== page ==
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info:user_guide

COR@L User Guide

This page contains instructions and guidelines for COR@L users for accessing the resources available in the laboratory. These instructions are far from comprehensive, but represent a basic guide for getting started. We hope you find these guidelines to be helpful on your path to becoming an expert on the tools you need in your research. Fell free to contact Aykut Bulut if you have any questions or suggestions for additions to this page.

Getting Started with Linux

If you are new to Linux, then you may find the following links to be useful.

Logging into COR@L

Every user with a COR@L account can access the machines listed here using her/his username and password. However, if you are outside Lehigh’s network, then you need to log into shark.ie.lehigh.edu or coral.ie.lehigh.edu and then ssh into another machine on the list. Please keep in mind that shark is the file server and coral is the web server. Therefore, these two machines should not be used for big and/or long running jobs. If you have such a job, then please use another computer in the list.

Linux users

If you are a Linux user, then logging into COR@L is straightforward. The following command uses ssh, which is typically available on standard Linux distributions:

ssh username@machinename.ie.lehigh.edu

Your COR@L username and password is the same for all machines. COR@L uses NIS to manage passwords, so passwords can be at most 8 characters long. Any extra characters will be ignored. If you wish to change your password, then do not use the passwd command. Use yppasswd instead.

Windows users

If you are using Windows and want to sign into a COR@L machine, then you need to install an ssh client first. There are several free software options. You can check Wikipedia for more information about your choices. A common free ssh client is putty, which can be downloaded here. This ssh client is easy to use and it is well documented here.

Back

Compiling Programs

Eclipse is available on all machines. Use gcc to compile C programs, g++ to compile C++ programs, and f77 to compile Fortran programs. gdb may be used for debugging. valgrind may be used to check for memory leaks. [Purify/Quantify] are also available for checking memory leaks and for profiling.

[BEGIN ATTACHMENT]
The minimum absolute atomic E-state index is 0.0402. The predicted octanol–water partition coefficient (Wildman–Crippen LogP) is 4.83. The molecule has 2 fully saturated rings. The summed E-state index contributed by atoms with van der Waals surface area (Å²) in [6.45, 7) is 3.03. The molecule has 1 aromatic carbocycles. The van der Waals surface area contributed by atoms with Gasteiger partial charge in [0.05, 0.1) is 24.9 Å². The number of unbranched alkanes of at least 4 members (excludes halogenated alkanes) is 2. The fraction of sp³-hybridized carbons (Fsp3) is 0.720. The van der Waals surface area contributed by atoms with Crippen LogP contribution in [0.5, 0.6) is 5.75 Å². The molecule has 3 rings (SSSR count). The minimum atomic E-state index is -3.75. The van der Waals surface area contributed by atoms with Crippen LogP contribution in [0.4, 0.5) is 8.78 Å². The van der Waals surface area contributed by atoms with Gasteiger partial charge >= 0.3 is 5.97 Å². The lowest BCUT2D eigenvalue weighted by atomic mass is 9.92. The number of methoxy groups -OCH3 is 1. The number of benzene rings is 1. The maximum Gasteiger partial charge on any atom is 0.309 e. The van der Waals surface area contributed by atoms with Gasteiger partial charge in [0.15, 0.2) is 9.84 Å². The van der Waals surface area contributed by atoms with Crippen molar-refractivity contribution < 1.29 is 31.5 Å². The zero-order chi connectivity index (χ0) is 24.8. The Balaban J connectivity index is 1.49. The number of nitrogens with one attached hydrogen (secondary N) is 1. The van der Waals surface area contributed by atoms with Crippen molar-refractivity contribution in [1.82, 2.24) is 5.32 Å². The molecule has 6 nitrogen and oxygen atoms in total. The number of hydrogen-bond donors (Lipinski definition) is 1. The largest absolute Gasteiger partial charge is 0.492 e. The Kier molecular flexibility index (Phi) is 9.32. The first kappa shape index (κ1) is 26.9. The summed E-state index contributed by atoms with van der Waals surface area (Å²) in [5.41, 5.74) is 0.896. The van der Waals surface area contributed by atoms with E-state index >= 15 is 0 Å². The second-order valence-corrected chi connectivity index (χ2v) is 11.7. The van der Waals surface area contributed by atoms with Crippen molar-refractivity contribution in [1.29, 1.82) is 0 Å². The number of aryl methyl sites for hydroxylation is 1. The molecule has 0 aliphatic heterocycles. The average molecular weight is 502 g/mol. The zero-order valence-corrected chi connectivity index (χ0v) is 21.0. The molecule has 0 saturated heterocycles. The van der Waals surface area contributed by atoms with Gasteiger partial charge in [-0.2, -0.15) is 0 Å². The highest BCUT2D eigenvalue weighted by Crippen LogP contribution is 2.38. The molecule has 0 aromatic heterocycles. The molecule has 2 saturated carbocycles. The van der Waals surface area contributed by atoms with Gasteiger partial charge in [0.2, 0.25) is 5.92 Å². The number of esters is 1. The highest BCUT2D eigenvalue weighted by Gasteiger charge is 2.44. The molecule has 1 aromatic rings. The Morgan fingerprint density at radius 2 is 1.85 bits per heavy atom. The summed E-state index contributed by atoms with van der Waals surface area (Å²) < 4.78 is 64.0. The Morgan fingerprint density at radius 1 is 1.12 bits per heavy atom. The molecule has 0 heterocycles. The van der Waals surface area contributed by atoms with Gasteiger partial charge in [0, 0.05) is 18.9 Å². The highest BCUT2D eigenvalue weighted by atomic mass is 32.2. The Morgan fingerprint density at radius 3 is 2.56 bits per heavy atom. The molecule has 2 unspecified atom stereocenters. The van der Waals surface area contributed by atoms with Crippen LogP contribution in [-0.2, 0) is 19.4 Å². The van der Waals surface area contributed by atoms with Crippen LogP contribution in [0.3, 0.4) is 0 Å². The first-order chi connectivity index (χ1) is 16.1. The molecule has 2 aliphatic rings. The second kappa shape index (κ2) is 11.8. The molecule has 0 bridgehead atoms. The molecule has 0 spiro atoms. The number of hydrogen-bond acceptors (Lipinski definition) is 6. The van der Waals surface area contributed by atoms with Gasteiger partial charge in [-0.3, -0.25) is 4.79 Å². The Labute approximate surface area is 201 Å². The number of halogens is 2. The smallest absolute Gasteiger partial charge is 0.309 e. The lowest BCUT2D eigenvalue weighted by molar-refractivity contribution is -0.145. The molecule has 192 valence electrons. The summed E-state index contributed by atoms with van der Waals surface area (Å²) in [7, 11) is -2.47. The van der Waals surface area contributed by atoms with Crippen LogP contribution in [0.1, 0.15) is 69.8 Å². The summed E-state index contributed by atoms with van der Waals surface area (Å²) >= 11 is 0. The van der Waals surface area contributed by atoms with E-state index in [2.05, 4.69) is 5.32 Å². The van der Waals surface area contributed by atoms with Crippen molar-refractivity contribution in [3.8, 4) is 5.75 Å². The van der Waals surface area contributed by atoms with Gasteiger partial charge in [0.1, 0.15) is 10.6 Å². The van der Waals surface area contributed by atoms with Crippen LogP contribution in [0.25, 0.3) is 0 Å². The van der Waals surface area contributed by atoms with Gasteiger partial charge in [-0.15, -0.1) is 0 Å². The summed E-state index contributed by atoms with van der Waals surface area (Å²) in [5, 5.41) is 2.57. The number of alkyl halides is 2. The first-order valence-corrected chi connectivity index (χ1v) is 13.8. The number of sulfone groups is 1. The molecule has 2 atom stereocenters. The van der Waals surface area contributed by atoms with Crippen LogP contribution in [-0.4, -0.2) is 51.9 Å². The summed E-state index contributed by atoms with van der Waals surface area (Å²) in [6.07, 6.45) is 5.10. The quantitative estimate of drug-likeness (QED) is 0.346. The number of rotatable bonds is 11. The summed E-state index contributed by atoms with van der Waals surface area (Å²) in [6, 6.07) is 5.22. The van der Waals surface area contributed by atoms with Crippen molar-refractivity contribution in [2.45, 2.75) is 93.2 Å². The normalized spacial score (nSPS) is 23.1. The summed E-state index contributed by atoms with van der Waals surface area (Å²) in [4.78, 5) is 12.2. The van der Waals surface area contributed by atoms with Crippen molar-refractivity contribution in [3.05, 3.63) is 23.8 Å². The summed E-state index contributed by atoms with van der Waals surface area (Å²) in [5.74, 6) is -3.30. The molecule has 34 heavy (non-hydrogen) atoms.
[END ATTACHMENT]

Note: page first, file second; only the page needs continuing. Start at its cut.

Optimization Software

Below is a list of the tools available for supporting optimization research at COR@L.

Solvers:

  • COIN-OR
  • CPLEX
  • EXPRESS
  • GLPK
  • GUROBI
  • MOSEK

Modeling:

  • AMPL
  • GAMS
  • PULP

Back

Coin-all in mac

This is a description of the steps followed to install coin-or on a OS X Mountain Lion using macports:

  1. Install macports, there is a nice installation guide in this link
  2. Install gcc47: To do this open a terminal and type “sudo port install gcc47″.
  3. Install subversion: “sudo port install subversion”.
  4. Download coin-all: svn co https://projects.coin-or.org/svn/CoinBinary/CoinAll/stable/1.6 coin-all
  5. Move to directory coin-all and do “mkdir buildmac”
  6. Download all the Third Party sources. Got to the ThirdParty folder and run the get script for: ASL, Blas, Lapack, Mumps, Metis, Glpk
  7. Move to the directory buildmac
  8. Run the configure script (This command is taken from link):
    ../configure –disable-shared F77=gfortran-mp-4.7 FFLAGS=”-fexceptions -m64 -fbackslash” CFLAGS=”-fno-common -no-cpp-precomp -fexceptions -m64″ CXXFLAGS=”-fno-common -no-cpp-precomp -fexceptions -m64″
  9. make tests (the DyLP test fails, rename the folder DyLP/test to DyLP/test.back if you want to run the other tests)
  10. make install, remember that you need to use the option -prefix=/path/to/install if you want to specify a particular path to install the binaries

Using CONDOR on COR@L

Also check the main thread: CONDOR

  • To submit a job to the condor pool you need a condor.sub file similar to this one:
    #################################################################################
    # This line is important to get the license variables of mosek, cplex and others
    # This line is needed only once in the file
    getenv = TRUE

    # This is the standard universe, this should work fine with most of the tasks
    # This line is needed only once in the file
    Universe = vanilla

    # This is where you specify the executable you want to use
    # Advice: absolute paths will ensure that you are using the file you want
    Executable = mosek

    # This is where you put the arguments for the executable
    arguments = -into r12c15k5i10.sol r12c15k5i10.mps

    # This tells condor where to place the outputs it can generate, they are really useful to identify
    # if there are problems with the job you are trying to run
    Output = r12c15k5i10.out
    Error = r12c15k5i10.err
    Log = r12c15k5i10.log

    # This instruct condor to put the job in the queue
    queue

    # You can put as many jobs as you need repeating the same lines with different information
    # Notice that you don’t need to specify the executable again, unless you want to use a different
    # file

    arguments = -into r12c15k5i15.sol r12c15k5i15.mps
    Output = r12c15k5i10.out
    Error = r12c15k5i10.err
    Log = r12c15k5i10.log
    queue
    #######################################################################################################

  • Once you have your condor file you can send it to the pool with the command “condor_submit condor.sub”
  • To check the status of the job you run “condor_q -global” and your username will appear under the column owner for the jobs you are currently running
  • To kill a job you use the command “condor_rm ID”, where ID is the number in the ID column of the output of condor_q associated with the job you want to remove. You can remove only those jobs you are the owner.

info/user_guide.txt · Last modified: 1998/12/03 12:11 (external edit)